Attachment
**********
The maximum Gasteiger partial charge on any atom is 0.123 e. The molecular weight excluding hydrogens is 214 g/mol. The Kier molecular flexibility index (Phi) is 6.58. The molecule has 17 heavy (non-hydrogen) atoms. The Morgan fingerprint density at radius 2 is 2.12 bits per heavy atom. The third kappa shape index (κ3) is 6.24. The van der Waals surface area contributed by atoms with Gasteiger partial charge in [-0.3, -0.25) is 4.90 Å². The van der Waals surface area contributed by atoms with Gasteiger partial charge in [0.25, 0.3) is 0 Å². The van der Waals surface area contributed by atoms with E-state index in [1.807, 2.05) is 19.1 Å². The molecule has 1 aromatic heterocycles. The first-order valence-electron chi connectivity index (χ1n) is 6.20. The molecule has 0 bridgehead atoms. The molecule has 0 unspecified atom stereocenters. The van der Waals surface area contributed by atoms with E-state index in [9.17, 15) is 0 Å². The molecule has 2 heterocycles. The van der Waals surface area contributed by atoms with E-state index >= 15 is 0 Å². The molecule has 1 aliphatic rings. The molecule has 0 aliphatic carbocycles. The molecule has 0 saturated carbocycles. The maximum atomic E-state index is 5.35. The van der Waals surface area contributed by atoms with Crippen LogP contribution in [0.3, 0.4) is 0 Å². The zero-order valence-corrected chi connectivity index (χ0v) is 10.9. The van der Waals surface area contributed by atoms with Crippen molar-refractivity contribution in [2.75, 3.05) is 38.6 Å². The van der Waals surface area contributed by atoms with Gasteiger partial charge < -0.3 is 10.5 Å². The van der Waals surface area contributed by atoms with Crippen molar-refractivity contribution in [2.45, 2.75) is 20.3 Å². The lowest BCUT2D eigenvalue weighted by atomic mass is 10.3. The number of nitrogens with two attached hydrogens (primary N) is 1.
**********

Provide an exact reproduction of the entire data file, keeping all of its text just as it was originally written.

The maximum Gasteiger partial charge on any atom is 0.123 e. The molecular weight excluding hydrogens is 214 g/mol. The Kier molecular flexibility index (Phi) is 6.58. The molecule has 17 heavy (non-hydrogen) atoms. The Morgan fingerprint density at radius 2 is 2.12 bits per heavy atom. The third kappa shape index (κ3) is 6.24. The van der Waals surface area contributed by atoms with Gasteiger partial charge in [-0.3, -0.25) is 4.90 Å². The van der Waals surface area contributed by atoms with Gasteiger partial charge in [0.25, 0.3) is 0 Å². The van der Waals surface area contributed by atoms with E-state index in [1.807, 2.05) is 19.1 Å². The molecule has 1 aromatic heterocycles. The first-order valence-electron chi connectivity index (χ1n) is 6.20. The molecule has 0 bridgehead atoms. The molecule has 0 unspecified atom stereocenters. The van der Waals surface area contributed by atoms with E-state index in [9.17, 15) is 0 Å². The molecule has 2 heterocycles. The van der Waals surface area contributed by atoms with E-state index >= 15 is 0 Å². The molecule has 1 aliphatic rings. The molecule has 0 aliphatic carbocycles. The molecule has 0 saturated carbocycles. The maximum atomic E-state index is 5.35. The van der Waals surface area contributed by atoms with Crippen LogP contribution in [0.3, 0.4) is 0 Å². The zero-order valence-corrected chi connectivity index (χ0v) is 10.9. The van der Waals surface area contributed by atoms with Crippen molar-refractivity contribution in [2.75, 3.05) is 38.6 Å². The van der Waals surface area contributed by atoms with Gasteiger partial charge < -0.3 is 10.5 Å². The van der Waals surface area contributed by atoms with Crippen molar-refractivity contribution in [2.45, 2.75) is 20.3 Å². The lowest BCUT2D eigenvalue weighted by atomic mass is 10.3. The number of nitrogens with two attached hydrogens (primary N) is 1.